Marketing an MLM (multi-level marketing) can be particularly hard – harder than most businesses. It comes down to a key mistake that most people in MLMs make, and we’ve seen it over and over again. The good news is that all it takes to fix is a small change in focus.
Before we jump into the meat and potatoes of what to fix and how to fix it, let’s quickly explain what an MLM program actually is, because you can’t fix something that you don’t understand (if you already know this stuff like the back of your hand, and can’t stand to read another explanation, skip down a few paragraphs).
MLMs are companies (like Amway) that get their customers to do the selling for them. Let’s say that I’m selling a product for an MLM. I can sell you the product, but I can also sell you the opportunity – I can get you so excited about the product that you want to go out and sell it too, and if I can get you to do that, I’ll earn commissions on everything that you sell. Anyone that I recruit is part of my “down-line”, and I get rewarded for the successes of my down-line.
This is a kind of circular; you get people excited about the opportunity by telling them that they can, in turn, recruit people into their own down-lines, and make money while they sleep and other people are out selling the product.
So far, this might just warrant a raised eyebrow, but most MLMs will charge some sort of “sign-up fee” or “initial inventory fee”, or something that basically means you’re paying them for the “opportunity” to sell their product. Starting to sound fishy? Starting to sound like a pyramid scheme, even? Usually, that’s more or less what it is.
There’s an easy rule of thumb for telling between a legitimate MLM and a pyramid scheme, and that is by asking where most of the company’s money comes from. Do they make most of their money by selling products? In that case, it’s a legitimate MLM, and more power to them. If they make most of their money by selling the opportunity, though, then it’s a pyramid scheme. No power to them!
The Marketing Mistake
The thing is that even with legitimate MLMs, people tend to get very excited about selling the opportunity – they reason that if they can get just three friends to sell for them, and then each of those friends gets just three friends, and then each of those friends gets just three friends, and so on… just three levels down, they’ve got a hypothetical sales-force of thirty-nine people out there earning them commissions.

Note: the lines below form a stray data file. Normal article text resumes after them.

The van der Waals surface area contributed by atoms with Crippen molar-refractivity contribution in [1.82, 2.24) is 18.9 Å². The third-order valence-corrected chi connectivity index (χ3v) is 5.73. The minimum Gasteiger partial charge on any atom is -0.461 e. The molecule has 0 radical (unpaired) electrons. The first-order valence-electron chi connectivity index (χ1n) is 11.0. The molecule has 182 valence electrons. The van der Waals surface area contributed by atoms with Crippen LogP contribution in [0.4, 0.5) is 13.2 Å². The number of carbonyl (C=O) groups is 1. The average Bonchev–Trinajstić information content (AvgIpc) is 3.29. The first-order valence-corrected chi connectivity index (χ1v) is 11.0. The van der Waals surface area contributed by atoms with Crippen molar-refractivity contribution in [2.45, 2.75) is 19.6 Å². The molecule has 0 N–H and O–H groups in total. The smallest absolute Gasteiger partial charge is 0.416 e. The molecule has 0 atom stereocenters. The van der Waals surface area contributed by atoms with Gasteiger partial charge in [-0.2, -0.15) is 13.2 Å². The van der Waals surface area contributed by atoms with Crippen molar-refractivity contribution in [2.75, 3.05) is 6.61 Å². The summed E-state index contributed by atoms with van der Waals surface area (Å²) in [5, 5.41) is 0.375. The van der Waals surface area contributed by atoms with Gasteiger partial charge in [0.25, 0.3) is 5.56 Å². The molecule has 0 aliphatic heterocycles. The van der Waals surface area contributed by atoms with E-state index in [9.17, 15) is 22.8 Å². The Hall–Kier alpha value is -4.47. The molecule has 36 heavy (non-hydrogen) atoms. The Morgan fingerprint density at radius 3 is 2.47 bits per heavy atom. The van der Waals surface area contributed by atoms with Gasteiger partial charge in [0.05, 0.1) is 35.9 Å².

Not a bad dream, right?
There are two problems with this, though, and they both come down to the basic mistake of trying to sell the opportunity before you do a good job of selling the product.
The first problem is that you can’t sell the opportunity if you can’t sell the product. Much as we’d like to believe that we will find and recruit some sales superstars to sell the product for us, the truth is that sales superstars can sell anything, and they have plenty of offers to choose from. The only way you’re going to get them excited is by showing them your own sales record, and demonstrating with cold hard facts that there is money to be made here.
The second problem is that you generally won’t be able to recruit a down-line that is better at selling than you are. If you can figure out how to be successful selling the product, then you’ll be able to train your down-line to do the same, and there’s a lot of money to be made by all. If you can’t sell the product yourself, though, then odds are that neither will they.
The Moral of the Story
Think of selling the product as a baseline income, with selling the opportunity being a multiplier. Let’s say that it can even multiply that baseline by a pretty big number. No matter how big that multiplier is, though, if you’re multiplying it by zero, you still get zero.
The lesson to be learned from this mistake is that if you want to be successful with an MLM, you’ve got to start by selling the product, and only move on to selling the opportunity once you’re doing well with that product.
So how can you sell the product?
Same way you sell everything else. It’s a product, like any other, so go back to the marketing basics, and study your chain of conversion. Who is the target market? What is the real value being offered to them? Are your 4Ps of marketing all on target?
If you answer these questions, develop a solid marketing strategy, and then execute it to deliver maximum value to your prospective customers, then you’ll make money selling the product. And if you can make money selling the product, you can make even more money selling the opportunity.
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